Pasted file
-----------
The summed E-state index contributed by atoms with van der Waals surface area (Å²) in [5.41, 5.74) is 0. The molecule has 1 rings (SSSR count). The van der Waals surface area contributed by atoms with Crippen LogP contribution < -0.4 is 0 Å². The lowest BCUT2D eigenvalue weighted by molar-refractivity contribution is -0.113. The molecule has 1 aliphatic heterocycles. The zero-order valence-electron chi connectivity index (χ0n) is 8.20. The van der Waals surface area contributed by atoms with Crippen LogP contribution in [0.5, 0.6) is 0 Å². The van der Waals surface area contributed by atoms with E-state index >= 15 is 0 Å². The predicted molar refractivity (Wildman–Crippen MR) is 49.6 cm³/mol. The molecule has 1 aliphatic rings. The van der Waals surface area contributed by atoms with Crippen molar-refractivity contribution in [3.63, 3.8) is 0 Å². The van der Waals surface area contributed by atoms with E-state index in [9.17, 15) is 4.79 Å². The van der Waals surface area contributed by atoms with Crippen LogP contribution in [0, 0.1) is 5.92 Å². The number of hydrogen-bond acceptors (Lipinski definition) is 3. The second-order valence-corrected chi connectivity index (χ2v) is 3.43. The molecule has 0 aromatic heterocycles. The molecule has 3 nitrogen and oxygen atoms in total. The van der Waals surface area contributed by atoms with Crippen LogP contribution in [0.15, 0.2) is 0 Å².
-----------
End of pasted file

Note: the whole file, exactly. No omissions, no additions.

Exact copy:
The summed E-state index contributed by atoms with van der Waals surface area (Å²) in [5.41, 5.74) is 0. The molecule has 1 rings (SSSR count). The van der Waals surface area contributed by atoms with Crippen LogP contribution < -0.4 is 0 Å². The lowest BCUT2D eigenvalue weighted by molar-refractivity contribution is -0.113. The molecule has 1 aliphatic heterocycles. The zero-order valence-electron chi connectivity index (χ0n) is 8.20. The van der Waals surface area contributed by atoms with Crippen LogP contribution in [0.5, 0.6) is 0 Å². The van der Waals surface area contributed by atoms with E-state index >= 15 is 0 Å². The predicted molar refractivity (Wildman–Crippen MR) is 49.6 cm³/mol. The molecule has 1 aliphatic rings. The van der Waals surface area contributed by atoms with Crippen molar-refractivity contribution in [3.63, 3.8) is 0 Å². The van der Waals surface area contributed by atoms with E-state index in [9.17, 15) is 4.79 Å². The van der Waals surface area contributed by atoms with Crippen LogP contribution in [0, 0.1) is 5.92 Å². The number of hydrogen-bond acceptors (Lipinski definition) is 3. The second-order valence-corrected chi connectivity index (χ2v) is 3.43. The molecule has 0 aromatic heterocycles. The molecule has 3 nitrogen and oxygen atoms in total. The van der Waals surface area contributed by atoms with Crippen LogP contribution in [0.15, 0.2) is 0 Å².